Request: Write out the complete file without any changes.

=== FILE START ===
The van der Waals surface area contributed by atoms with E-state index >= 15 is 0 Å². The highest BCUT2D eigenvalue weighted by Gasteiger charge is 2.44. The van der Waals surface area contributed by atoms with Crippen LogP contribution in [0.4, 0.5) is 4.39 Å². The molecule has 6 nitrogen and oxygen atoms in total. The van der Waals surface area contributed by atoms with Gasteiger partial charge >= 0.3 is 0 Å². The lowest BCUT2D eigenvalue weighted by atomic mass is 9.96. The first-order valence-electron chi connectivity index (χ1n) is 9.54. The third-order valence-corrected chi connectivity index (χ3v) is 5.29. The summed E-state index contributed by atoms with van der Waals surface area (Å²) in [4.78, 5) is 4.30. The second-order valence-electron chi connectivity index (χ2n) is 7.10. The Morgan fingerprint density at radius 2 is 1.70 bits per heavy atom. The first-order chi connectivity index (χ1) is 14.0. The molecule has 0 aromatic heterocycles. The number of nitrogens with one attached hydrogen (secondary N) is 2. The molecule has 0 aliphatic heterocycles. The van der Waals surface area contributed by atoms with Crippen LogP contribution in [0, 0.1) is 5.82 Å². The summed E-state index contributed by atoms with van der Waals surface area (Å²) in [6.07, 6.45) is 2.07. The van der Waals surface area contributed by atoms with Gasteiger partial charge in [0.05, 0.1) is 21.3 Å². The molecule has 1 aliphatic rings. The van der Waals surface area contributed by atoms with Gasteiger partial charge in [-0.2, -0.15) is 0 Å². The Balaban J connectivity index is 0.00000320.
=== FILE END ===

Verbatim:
The van der Waals surface area contributed by atoms with E-state index >= 15 is 0 Å². The highest BCUT2D eigenvalue weighted by Gasteiger charge is 2.44. The van der Waals surface area contributed by atoms with Crippen LogP contribution in [0.4, 0.5) is 4.39 Å². The molecule has 6 nitrogen and oxygen atoms in total. The van der Waals surface area contributed by atoms with Gasteiger partial charge >= 0.3 is 0 Å². The lowest BCUT2D eigenvalue weighted by atomic mass is 9.96. The first-order valence-electron chi connectivity index (χ1n) is 9.54. The third-order valence-corrected chi connectivity index (χ3v) is 5.29. The summed E-state index contributed by atoms with van der Waals surface area (Å²) in [4.78, 5) is 4.30. The second-order valence-electron chi connectivity index (χ2n) is 7.10. The Morgan fingerprint density at radius 2 is 1.70 bits per heavy atom. The first-order chi connectivity index (χ1) is 14.0. The molecule has 0 aromatic heterocycles. The number of nitrogens with one attached hydrogen (secondary N) is 2. The molecule has 0 aliphatic heterocycles. The van der Waals surface area contributed by atoms with Crippen LogP contribution in [0, 0.1) is 5.82 Å². The summed E-state index contributed by atoms with van der Waals surface area (Å²) in [6.07, 6.45) is 2.07. The van der Waals surface area contributed by atoms with Gasteiger partial charge in [0.05, 0.1) is 21.3 Å². The molecule has 1 aliphatic rings. The van der Waals surface area contributed by atoms with Gasteiger partial charge in [-0.2, -0.15) is 0 Å². The Balaban J connectivity index is 0.00000320.